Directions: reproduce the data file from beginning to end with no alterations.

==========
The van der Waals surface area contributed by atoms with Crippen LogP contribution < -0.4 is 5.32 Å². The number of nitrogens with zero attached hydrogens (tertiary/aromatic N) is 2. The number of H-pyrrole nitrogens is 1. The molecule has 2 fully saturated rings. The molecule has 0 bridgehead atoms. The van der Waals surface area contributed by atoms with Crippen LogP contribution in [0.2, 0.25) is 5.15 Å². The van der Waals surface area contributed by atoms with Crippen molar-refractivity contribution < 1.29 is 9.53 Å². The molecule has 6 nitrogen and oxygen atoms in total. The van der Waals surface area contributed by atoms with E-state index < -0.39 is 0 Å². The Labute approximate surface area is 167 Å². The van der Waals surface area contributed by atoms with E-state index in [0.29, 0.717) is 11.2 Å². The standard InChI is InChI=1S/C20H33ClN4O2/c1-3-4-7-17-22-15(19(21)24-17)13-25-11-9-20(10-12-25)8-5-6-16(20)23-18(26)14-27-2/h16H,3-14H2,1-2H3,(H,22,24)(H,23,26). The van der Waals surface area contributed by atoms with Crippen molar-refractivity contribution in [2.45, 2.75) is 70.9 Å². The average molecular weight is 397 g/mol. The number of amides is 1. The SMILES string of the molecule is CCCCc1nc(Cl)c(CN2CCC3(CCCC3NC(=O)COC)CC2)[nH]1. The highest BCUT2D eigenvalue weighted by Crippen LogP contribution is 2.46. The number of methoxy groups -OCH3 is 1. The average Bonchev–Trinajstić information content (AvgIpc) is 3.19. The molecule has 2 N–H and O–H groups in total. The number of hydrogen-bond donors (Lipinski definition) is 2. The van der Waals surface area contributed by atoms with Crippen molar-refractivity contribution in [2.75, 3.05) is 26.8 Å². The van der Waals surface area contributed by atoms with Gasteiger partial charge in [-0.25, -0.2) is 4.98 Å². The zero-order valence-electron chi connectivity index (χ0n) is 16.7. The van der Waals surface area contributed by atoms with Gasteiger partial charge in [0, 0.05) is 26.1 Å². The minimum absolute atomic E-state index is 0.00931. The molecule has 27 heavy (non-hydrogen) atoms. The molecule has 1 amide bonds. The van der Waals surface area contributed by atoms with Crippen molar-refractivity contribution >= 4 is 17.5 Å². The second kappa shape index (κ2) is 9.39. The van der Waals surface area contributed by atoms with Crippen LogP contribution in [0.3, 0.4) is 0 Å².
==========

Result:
The van der Waals surface area contributed by atoms with Crippen LogP contribution < -0.4 is 5.32 Å². The number of nitrogens with zero attached hydrogens (tertiary/aromatic N) is 2. The number of H-pyrrole nitrogens is 1. The molecule has 2 fully saturated rings. The molecule has 0 bridgehead atoms. The van der Waals surface area contributed by atoms with Crippen LogP contribution in [0.2, 0.25) is 5.15 Å². The van der Waals surface area contributed by atoms with Crippen molar-refractivity contribution < 1.29 is 9.53 Å². The molecule has 6 nitrogen and oxygen atoms in total. The van der Waals surface area contributed by atoms with E-state index < -0.39 is 0 Å². The Labute approximate surface area is 167 Å². The van der Waals surface area contributed by atoms with E-state index in [0.29, 0.717) is 11.2 Å². The standard InChI is InChI=1S/C20H33ClN4O2/c1-3-4-7-17-22-15(19(21)24-17)13-25-11-9-20(10-12-25)8-5-6-16(20)23-18(26)14-27-2/h16H,3-14H2,1-2H3,(H,22,24)(H,23,26). The van der Waals surface area contributed by atoms with Crippen molar-refractivity contribution in [2.45, 2.75) is 70.9 Å². The average molecular weight is 397 g/mol. The number of amides is 1. The SMILES string of the molecule is CCCCc1nc(Cl)c(CN2CCC3(CCCC3NC(=O)COC)CC2)[nH]1. The highest BCUT2D eigenvalue weighted by Crippen LogP contribution is 2.46. The number of methoxy groups -OCH3 is 1. The average Bonchev–Trinajstić information content (AvgIpc) is 3.19. The molecule has 2 N–H and O–H groups in total. The number of hydrogen-bond donors (Lipinski definition) is 2. The van der Waals surface area contributed by atoms with Crippen molar-refractivity contribution in [2.75, 3.05) is 26.8 Å². The van der Waals surface area contributed by atoms with Gasteiger partial charge in [-0.25, -0.2) is 4.98 Å². The zero-order valence-electron chi connectivity index (χ0n) is 16.7. The van der Waals surface area contributed by atoms with Gasteiger partial charge in [0, 0.05) is 26.1 Å². The minimum absolute atomic E-state index is 0.00931. The molecule has 27 heavy (non-hydrogen) atoms. The molecule has 1 amide bonds. The van der Waals surface area contributed by atoms with Crippen molar-refractivity contribution >= 4 is 17.5 Å². The second kappa shape index (κ2) is 9.39. The van der Waals surface area contributed by atoms with Crippen LogP contribution in [0.3, 0.4) is 0 Å².